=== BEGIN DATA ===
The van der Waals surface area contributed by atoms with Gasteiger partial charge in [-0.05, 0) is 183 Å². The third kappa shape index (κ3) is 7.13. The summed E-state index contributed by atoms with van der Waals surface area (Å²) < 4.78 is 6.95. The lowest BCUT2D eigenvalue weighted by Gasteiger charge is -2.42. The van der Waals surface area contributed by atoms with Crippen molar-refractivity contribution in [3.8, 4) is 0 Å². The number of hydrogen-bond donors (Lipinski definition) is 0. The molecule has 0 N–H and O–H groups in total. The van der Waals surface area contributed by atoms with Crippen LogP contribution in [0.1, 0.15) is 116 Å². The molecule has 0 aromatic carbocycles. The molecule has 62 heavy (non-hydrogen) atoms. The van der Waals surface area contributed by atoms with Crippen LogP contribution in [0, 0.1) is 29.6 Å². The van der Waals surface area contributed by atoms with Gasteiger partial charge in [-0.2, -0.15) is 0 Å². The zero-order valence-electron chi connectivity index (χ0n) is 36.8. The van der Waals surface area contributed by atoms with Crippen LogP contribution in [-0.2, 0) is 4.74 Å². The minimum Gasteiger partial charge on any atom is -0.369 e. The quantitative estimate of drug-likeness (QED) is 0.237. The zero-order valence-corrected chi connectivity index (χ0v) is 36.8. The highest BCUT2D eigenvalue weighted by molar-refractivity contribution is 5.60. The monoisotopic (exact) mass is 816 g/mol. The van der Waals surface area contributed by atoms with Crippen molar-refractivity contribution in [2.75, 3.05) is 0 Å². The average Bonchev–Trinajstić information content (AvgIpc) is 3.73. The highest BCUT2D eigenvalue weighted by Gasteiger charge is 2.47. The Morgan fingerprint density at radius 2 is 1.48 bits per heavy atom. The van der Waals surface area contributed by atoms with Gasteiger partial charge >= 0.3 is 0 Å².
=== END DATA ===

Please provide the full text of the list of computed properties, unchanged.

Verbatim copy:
The van der Waals surface area contributed by atoms with Gasteiger partial charge in [-0.05, 0) is 183 Å². The third kappa shape index (κ3) is 7.13. The summed E-state index contributed by atoms with van der Waals surface area (Å²) < 4.78 is 6.95. The lowest BCUT2D eigenvalue weighted by Gasteiger charge is -2.42. The van der Waals surface area contributed by atoms with Crippen molar-refractivity contribution in [3.8, 4) is 0 Å². The number of hydrogen-bond donors (Lipinski definition) is 0. The molecule has 0 N–H and O–H groups in total. The van der Waals surface area contributed by atoms with Crippen LogP contribution in [0.1, 0.15) is 116 Å². The molecule has 0 aromatic carbocycles. The molecule has 62 heavy (non-hydrogen) atoms. The van der Waals surface area contributed by atoms with Crippen LogP contribution in [0, 0.1) is 29.6 Å². The van der Waals surface area contributed by atoms with Gasteiger partial charge in [-0.2, -0.15) is 0 Å². The zero-order valence-electron chi connectivity index (χ0n) is 36.8. The van der Waals surface area contributed by atoms with Crippen LogP contribution in [-0.2, 0) is 4.74 Å². The minimum Gasteiger partial charge on any atom is -0.369 e. The quantitative estimate of drug-likeness (QED) is 0.237. The zero-order valence-corrected chi connectivity index (χ0v) is 36.8. The highest BCUT2D eigenvalue weighted by molar-refractivity contribution is 5.60. The monoisotopic (exact) mass is 816 g/mol. The van der Waals surface area contributed by atoms with Crippen molar-refractivity contribution in [2.75, 3.05) is 0 Å². The average Bonchev–Trinajstić information content (AvgIpc) is 3.73. The highest BCUT2D eigenvalue weighted by Gasteiger charge is 2.47. The Morgan fingerprint density at radius 2 is 1.48 bits per heavy atom. The van der Waals surface area contributed by atoms with Gasteiger partial charge >= 0.3 is 0 Å².